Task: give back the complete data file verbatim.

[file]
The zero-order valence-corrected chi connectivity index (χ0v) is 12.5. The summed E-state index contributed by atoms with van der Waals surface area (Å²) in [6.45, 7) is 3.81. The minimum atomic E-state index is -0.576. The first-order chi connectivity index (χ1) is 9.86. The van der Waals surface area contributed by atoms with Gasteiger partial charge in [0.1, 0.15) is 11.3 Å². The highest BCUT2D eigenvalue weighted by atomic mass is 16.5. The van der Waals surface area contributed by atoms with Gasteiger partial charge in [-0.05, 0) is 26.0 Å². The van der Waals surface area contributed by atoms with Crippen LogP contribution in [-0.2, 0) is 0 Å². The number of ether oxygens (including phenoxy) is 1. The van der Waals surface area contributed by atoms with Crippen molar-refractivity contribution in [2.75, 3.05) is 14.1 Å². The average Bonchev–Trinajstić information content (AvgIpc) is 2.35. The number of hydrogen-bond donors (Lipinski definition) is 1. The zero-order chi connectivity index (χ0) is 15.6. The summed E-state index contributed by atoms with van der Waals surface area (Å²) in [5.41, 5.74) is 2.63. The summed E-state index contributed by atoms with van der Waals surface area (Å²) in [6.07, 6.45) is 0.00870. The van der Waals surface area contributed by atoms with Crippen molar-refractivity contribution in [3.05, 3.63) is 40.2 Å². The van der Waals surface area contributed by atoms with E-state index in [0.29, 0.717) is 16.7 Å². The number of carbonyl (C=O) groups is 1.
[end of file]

The zero-order valence-corrected chi connectivity index (χ0v) is 12.5. The summed E-state index contributed by atoms with van der Waals surface area (Å²) in [6.45, 7) is 3.81. The minimum atomic E-state index is -0.576. The first-order chi connectivity index (χ1) is 9.86. The van der Waals surface area contributed by atoms with Gasteiger partial charge in [0.1, 0.15) is 11.3 Å². The highest BCUT2D eigenvalue weighted by atomic mass is 16.5. The van der Waals surface area contributed by atoms with Gasteiger partial charge in [-0.05, 0) is 26.0 Å². The van der Waals surface area contributed by atoms with Crippen LogP contribution in [-0.2, 0) is 0 Å². The number of ether oxygens (including phenoxy) is 1. The van der Waals surface area contributed by atoms with Crippen molar-refractivity contribution in [2.75, 3.05) is 14.1 Å². The average Bonchev–Trinajstić information content (AvgIpc) is 2.35. The number of hydrogen-bond donors (Lipinski definition) is 1. The zero-order chi connectivity index (χ0) is 15.6. The summed E-state index contributed by atoms with van der Waals surface area (Å²) in [5.41, 5.74) is 2.63. The summed E-state index contributed by atoms with van der Waals surface area (Å²) in [6.07, 6.45) is 0.00870. The van der Waals surface area contributed by atoms with Crippen molar-refractivity contribution in [3.05, 3.63) is 40.2 Å². The van der Waals surface area contributed by atoms with E-state index in [0.29, 0.717) is 16.7 Å². The number of carbonyl (C=O) groups is 1.